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Suing in contract and delict: is it really possible?

A recent judgment by Unterhalter J in the Gauteng Local Division of the High Court has revived the tension in our law as to whether a plaintiff with a contractual claim can proceed in delict to obtain relief. This is known as a concurrence of actions in contract and delict. In Trio Engineered Products Inc v Pilot Crushtec International (Pty) Ltd 2019 (3) SA 580 (GJ), the defendant sought to rely on an exclusive strategic distribution agreement between it and the plaintiff to make two counterclaims. In the first counterclaim, the defendant alleged that the plaintiff had breached the agreement by replacing it with a third party, and claimed damages in contract. In a second counterclaim, the defendant alleged that the plaintiff engaged in an unlawful strategy to undermine the agreement and the defendant’s position by allowing a third party to usurp its goodwill and to use its confidential information, causing it economic loss. For the second counterclaim, the plaintiff claimed damages in delict. The plaintiff excepted to the second claim on the basis that, it being in delict, was not sustainable in a contractual environment.

In dismissing this and the other exceptions raised by the plaintiff, Unterhalter J made the following observations about the concurrence of actions in South African law: (i) a breach of contract is not, without something more, a delict; (ii) the existence of a contract ordinarily excludes the recognition of delictual duties at variance with contractual ones; (iii) parties to a contract could, however, have additional or complementary duties arising independently of the contract in delict; and (iv) where the relationship between the parties extends beyond their contract, a cause in delict could be pursued in the alternative as a claim that subsisted concurrently with the contractual claim. It is Unterhalter J’s observations that it is possible to pursue alternative claims in contract and delict which warrant closer scrutiny. It will be suggested that our law, barring a very limited exception described below, does not permit a plaintiff to pursue an alternative claim in delict for a contractual breach because that would violate the sanctity of the contract between the parties.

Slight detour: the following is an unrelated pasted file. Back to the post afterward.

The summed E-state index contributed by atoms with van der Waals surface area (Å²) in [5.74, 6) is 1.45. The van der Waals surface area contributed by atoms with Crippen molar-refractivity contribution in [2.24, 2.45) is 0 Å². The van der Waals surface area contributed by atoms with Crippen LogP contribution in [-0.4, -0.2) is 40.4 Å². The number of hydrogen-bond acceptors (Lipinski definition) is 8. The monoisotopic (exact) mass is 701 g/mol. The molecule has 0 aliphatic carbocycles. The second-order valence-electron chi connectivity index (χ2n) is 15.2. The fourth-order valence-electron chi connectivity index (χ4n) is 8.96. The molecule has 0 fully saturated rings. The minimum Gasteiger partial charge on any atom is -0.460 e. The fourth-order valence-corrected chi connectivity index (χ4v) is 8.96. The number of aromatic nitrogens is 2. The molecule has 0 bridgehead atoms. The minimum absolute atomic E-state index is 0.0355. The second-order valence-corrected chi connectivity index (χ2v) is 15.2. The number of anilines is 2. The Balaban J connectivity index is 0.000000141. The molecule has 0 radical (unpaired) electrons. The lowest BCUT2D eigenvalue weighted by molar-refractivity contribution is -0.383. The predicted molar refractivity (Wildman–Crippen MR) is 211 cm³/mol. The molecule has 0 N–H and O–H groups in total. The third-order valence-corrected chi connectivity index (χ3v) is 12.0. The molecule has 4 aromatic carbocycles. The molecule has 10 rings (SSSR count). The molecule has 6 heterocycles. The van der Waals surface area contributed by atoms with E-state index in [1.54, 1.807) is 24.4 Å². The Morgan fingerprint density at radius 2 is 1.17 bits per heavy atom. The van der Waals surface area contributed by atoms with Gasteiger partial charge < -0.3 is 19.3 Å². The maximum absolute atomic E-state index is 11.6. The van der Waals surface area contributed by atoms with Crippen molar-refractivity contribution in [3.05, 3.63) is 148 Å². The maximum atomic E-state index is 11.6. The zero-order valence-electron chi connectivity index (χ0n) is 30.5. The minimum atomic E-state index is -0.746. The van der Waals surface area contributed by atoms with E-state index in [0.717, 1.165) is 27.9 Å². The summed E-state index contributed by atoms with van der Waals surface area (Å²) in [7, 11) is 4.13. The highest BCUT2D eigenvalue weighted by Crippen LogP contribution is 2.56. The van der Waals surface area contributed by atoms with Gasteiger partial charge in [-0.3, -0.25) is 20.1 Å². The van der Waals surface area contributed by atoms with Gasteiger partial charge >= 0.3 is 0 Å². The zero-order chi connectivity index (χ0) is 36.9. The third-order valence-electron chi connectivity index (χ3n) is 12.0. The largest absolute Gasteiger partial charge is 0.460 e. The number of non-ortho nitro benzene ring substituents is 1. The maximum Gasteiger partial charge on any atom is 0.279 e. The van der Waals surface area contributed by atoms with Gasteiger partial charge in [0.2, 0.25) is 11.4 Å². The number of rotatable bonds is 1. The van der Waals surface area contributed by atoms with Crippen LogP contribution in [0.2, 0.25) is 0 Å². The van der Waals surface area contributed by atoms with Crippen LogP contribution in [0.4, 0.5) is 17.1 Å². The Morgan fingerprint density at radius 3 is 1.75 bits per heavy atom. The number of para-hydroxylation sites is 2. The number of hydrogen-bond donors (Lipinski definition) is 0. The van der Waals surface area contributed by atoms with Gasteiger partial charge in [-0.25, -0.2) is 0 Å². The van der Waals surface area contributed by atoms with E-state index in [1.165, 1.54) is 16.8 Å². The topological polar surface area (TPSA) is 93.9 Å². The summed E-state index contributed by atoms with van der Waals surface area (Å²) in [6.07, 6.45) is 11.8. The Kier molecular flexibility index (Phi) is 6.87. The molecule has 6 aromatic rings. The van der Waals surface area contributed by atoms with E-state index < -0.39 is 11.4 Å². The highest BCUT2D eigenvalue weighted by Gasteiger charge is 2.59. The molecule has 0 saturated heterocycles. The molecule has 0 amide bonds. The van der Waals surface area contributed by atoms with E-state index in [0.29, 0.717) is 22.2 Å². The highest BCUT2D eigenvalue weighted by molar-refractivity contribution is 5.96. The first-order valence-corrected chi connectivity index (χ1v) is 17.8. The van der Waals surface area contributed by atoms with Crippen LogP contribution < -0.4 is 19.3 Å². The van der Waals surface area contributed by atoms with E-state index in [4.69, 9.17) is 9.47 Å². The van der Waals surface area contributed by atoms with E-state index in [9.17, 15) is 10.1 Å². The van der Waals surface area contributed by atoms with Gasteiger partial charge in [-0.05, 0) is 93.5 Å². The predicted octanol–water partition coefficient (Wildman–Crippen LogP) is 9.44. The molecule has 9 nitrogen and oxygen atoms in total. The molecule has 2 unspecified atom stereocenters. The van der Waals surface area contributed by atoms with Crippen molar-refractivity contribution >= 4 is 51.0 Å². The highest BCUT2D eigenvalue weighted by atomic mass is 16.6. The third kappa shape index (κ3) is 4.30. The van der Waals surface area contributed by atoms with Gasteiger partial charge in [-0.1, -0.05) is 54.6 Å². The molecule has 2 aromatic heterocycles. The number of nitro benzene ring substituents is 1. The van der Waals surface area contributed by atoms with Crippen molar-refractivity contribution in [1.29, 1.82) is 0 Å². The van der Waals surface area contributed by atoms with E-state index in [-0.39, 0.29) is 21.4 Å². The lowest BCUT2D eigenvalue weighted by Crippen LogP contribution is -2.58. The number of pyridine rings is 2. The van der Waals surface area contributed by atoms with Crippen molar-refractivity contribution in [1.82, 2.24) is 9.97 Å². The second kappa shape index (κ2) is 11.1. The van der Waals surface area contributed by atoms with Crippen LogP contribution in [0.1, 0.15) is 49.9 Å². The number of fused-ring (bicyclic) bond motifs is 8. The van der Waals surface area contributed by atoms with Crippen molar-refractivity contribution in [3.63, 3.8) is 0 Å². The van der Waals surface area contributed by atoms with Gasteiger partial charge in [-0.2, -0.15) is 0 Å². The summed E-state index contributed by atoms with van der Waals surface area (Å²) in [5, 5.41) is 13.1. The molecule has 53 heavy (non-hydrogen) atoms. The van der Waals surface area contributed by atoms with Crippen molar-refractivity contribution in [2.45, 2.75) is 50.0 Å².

The source of the confusion on the concurrence of actions is to be found in Grosskopf JA’s comment in the seminal case of Lillicrap, Wassenaar & Partners v Pilkington Brothers (SA) Pty) Ltd 1985 (1) SA 475 (A) that the same set of facts could, in principle, give rise to concurrent delictual and contractual remedies (p487). This statement is misleading, and several Appeal Court cases have sought to clarify its meaning. This is a summary of those cases:

In Trustees, Two Oceans Aquarium Trust v Kantey & Templer (Pty) Ltd 2006 (3) SA 138 (SCA), Brand JA stated at para [24] that “I can see no reason why the Aquilian remedy should be extended to rescue a plaintiff who was in a position to avoid the risk of harm by contractual means, but who failed to do so.” To support this statement, Brand JA pertinently raised the question: what if the defendant had been asked, but refused, to give a contractual warranty in respect of the work that it had done? Would it still be held liable in delict if that work was negligently done? The clear answer to this question would be no.